NEW YORK (AP) — MGM Resorts International on Tuesday posted a second-quarter loss double what Wall Street forecast, but that didn't rattle investors. They focused instead on the casino and resort operator's surging revenue, driven by better-than-expected results in China and higher revenue for hotel rooms.
Shares jumped more than 10 percent.
Executives discussing the results during a conference call said they expect revenue from hotel rooms to be lower in the third quarter, as skittishness about the economy in May and June led some would-be travelers to scratch plans for fall trips. The visitors who traveled in the second quarter, MGM said, spent more at casinos and paid higher hotel rates but saw fewer shows, bought cheaper food and shopped less.
Results for the company, which runs the MGM Grand, Bellagio, Mandalay Bay among others, have been a story in contradictions for the last several years. While its revenue has steadily improved, it has posted losses in all but a handful of quarters, as it dealt with a mountain of debt and declining values of some of its properties.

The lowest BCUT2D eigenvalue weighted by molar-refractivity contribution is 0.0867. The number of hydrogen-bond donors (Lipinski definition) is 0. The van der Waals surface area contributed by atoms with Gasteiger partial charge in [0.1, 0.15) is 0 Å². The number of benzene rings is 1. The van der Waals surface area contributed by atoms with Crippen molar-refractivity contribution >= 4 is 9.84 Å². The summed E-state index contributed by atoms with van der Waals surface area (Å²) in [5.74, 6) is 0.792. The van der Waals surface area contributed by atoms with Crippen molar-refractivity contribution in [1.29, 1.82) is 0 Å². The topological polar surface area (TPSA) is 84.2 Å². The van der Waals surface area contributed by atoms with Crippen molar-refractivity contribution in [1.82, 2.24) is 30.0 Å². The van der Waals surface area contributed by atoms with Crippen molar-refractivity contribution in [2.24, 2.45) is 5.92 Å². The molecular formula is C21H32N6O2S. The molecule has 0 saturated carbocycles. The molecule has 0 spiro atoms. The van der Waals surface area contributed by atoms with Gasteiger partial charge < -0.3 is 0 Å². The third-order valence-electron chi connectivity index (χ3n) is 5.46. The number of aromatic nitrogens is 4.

As of June 30, it had about $13.4 billion in debt, but it said it's trying to refinance much of that at lower interest rates, which will enable it to save money.
Between April and June, MGM lost $145.5 million, or 30 cents per share, compared with a year-ago profit of $3.44 billion, or $6.22 per share.
Last year's second quarter included a $6.30 per share gain on consolidation of MGM China. That unit runs a casino in Macau, the only spot in China where gambling is legal. It went public in Hong Kong last June.
Revenue shot up 29 percent, to $2.32 billion, from $1.81 billion last year.
Analysts, on average, forecast a loss of 15 cents per share, on revenue of $2.35 billion, according to FactSet.
Casino revenue in the domestic resorts MGM owns fell 1 percent. Slots revenue was flat, while revenue from hotel rooms rose 3 percent on higher rates.
MGM China revenue rose 6 percent, driven by higher traffic at its main floor table games and slots.
MGM still has much of its business in Sin City, unlike its major counterparts Las Vegas Sands Corp. and Wynn Resorts International.
Las Vegas Sands Corp., which operates The Venetian and The Palazzo in Las Vegas, said last month that its second-quarter profit tumbled by 35 percent, mostly due to lower table winnings in Asia and at home. Wynn Resorts Ltd. said its second-quarter earnings rose from the same quarter last year, which was weighed down by a hefty charge. But revenue fell at its operations in both Las Vegas and Macau.
MGM shares added 95 cents, or 10.2 percent, to $10.33. The stock has traded between $7.40 and $14.94 in the past 52 weeks.